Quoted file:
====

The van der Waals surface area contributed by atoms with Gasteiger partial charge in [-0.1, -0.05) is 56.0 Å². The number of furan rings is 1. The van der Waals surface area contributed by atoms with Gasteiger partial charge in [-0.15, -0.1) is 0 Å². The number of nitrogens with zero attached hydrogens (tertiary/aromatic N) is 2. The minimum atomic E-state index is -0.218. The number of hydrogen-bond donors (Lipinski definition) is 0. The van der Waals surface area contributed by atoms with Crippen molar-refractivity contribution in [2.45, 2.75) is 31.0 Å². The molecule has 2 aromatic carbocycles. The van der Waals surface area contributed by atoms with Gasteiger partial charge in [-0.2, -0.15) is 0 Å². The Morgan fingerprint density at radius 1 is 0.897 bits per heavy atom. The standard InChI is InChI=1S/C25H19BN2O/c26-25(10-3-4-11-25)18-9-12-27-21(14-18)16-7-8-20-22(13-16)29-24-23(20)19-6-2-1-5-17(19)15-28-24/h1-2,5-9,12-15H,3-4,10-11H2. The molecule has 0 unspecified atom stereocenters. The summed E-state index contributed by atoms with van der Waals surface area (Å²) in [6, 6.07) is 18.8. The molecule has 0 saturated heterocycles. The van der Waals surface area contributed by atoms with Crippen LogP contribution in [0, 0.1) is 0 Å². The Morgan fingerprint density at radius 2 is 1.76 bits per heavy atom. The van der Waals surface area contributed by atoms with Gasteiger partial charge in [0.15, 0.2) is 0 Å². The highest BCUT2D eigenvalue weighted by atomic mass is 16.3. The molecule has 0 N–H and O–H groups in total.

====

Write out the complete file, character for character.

The van der Waals surface area contributed by atoms with Gasteiger partial charge in [-0.1, -0.05) is 56.0 Å². The number of furan rings is 1. The van der Waals surface area contributed by atoms with Gasteiger partial charge in [-0.15, -0.1) is 0 Å². The number of nitrogens with zero attached hydrogens (tertiary/aromatic N) is 2. The minimum atomic E-state index is -0.218. The number of hydrogen-bond donors (Lipinski definition) is 0. The van der Waals surface area contributed by atoms with Crippen molar-refractivity contribution in [2.45, 2.75) is 31.0 Å². The molecule has 2 aromatic carbocycles. The van der Waals surface area contributed by atoms with Gasteiger partial charge in [-0.2, -0.15) is 0 Å². The Morgan fingerprint density at radius 1 is 0.897 bits per heavy atom. The standard InChI is InChI=1S/C25H19BN2O/c26-25(10-3-4-11-25)18-9-12-27-21(14-18)16-7-8-20-22(13-16)29-24-23(20)19-6-2-1-5-17(19)15-28-24/h1-2,5-9,12-15H,3-4,10-11H2. The molecule has 0 unspecified atom stereocenters. The summed E-state index contributed by atoms with van der Waals surface area (Å²) in [6, 6.07) is 18.8. The molecule has 0 saturated heterocycles. The van der Waals surface area contributed by atoms with Crippen LogP contribution in [0, 0.1) is 0 Å². The Morgan fingerprint density at radius 2 is 1.76 bits per heavy atom. The van der Waals surface area contributed by atoms with Gasteiger partial charge in [0.15, 0.2) is 0 Å². The highest BCUT2D eigenvalue weighted by atomic mass is 16.3. The molecule has 0 N–H and O–H groups in total.